In many parts of the world, people are attempting to return to life as it was before the pandemic — at least when it comes to work and school. For many, that means a sleepy morning struggle to wake, eat breakfast, pack lunches, get kids and themselves out the door, and battle a commute.
“Without the commute, people have been able to sleep in, and when that changes they will take some time to adjust back to the new normal,” said Dr. Bhanuprakash Kolla, a sleep medicine specialist in the Center for Sleep Medicine at the Mayo Clinic in Rochester, Minnesota.
Night owls may find it especially hard to return to an early morning awakening, so “If work schedules are flexible, then develop a plan for a later work start time,” said sleep specialist Kenneth Wright, a professor of integrative psychology at the University of Colorado Boulder.
If that’s not possible, a few weeks before your return to work start date, roll back your bedtime by 15 minute intervals and set the wake-up alarm for 15 minutes earlier each day until you reach your goal, said Rebecca Robbins, an associate scientist at Brigham & Women’s Hospital who studies sleep.
“Fifteen minute increments is recommend because that’s enough to move in the direction of a new time zone, a new work schedule or what have you without being too disruptive,” said Robbins, who is an instructor in medicine at Harvard Medical School.
“Unfortunately we can’t move our sleep schedules in a large way from one day to the next and hope to be just fine,” she added. “It does take time, and so be patient.”
Here are five additional tips to more easily transition your sleep schedule.
1. Establish a consistent time to go to sleep and wake
Having set times to go to sleep and wake up is essential to getting your sleep back on track, said sleep specialist Dr. Raj Dasgupta, an assistant professor of clinical medicine at the Keck School of Medicine at the University of Southern California.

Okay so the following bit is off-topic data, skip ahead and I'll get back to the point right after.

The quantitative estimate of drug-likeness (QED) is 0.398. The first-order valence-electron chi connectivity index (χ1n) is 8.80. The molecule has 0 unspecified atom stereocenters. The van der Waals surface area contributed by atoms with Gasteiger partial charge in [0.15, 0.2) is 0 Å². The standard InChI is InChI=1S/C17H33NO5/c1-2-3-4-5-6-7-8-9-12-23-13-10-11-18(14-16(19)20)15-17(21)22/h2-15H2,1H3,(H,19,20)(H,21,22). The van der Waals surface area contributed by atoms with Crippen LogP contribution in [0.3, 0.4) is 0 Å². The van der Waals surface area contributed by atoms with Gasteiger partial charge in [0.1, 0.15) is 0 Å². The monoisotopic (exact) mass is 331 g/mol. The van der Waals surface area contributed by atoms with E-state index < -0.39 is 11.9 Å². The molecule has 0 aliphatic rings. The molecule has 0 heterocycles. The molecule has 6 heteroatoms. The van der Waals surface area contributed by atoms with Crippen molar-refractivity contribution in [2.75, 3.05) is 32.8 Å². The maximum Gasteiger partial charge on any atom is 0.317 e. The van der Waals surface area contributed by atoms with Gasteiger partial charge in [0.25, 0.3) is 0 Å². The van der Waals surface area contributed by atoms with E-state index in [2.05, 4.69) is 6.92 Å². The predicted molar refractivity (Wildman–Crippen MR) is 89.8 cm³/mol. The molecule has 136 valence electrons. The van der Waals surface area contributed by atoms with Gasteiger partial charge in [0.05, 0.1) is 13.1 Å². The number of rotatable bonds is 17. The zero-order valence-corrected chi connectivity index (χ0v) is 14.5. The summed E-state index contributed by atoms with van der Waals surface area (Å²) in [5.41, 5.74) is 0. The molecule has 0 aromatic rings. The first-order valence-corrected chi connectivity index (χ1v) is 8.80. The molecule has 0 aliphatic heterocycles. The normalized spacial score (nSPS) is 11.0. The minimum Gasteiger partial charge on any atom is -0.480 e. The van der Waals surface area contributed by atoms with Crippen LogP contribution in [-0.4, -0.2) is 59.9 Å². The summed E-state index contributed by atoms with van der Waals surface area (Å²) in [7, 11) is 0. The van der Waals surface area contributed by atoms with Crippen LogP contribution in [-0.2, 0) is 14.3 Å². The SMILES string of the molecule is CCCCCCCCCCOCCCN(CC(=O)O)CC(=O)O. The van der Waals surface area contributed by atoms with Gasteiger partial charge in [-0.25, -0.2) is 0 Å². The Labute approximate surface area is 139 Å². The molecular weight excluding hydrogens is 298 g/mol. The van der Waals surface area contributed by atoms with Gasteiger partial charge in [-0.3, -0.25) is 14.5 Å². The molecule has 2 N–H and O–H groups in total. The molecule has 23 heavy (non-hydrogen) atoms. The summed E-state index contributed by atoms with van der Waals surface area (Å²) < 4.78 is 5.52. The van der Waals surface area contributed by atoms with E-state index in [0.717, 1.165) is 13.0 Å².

It’s important to go to bed and rise at the same time every day, even on weekends or any days you might still work from home, experts told CNN. Having an irregular sleep schedule is associated with major health problems, including cardiovascular disease, obesity, diabetes, dementia, mood disorders and immune dysfunction, according to studies.
“Set your alarm in the morning, and don’t hit that snooze button,” Dasgupta advised. “Try your best to get out of bed when your alarm goes off and try to get outside, especially if the weather is good and there is a lot of sunshine in the morning. This will allow suppression of melatonin and reset that circadian rhythm.”
Turning up the lights in the house in the morning and taking work breaks with a walk outside during the day will also help reset your body clock, Wright said.
To get your body ready for bed, “equally important is to dim the lights and electronics in the home at night,” Wright said.
2. Avoid sleep killers
There are lots of bad habits that can interfere with quality sleep. Drinking beer, wine or liquor before bed is a guaranteed buzzkill for good sleep, because it metabolizes in the middle of the night and will wake you up.
Another pattern to avoid is using the bedroom to watch television or work. You want to train your brain to expect sleep when you enter your bedroom, so the bed is only for sleeping and sex, Dasgupta said.
“This means don’t bring your laptop into bed, and put that cell phone away,” he said. “No more ‘working from bed.’ If you can’t sleep once you’re in bed, the general rule of thumb is to not spend more than 20 minutes tossing and turning.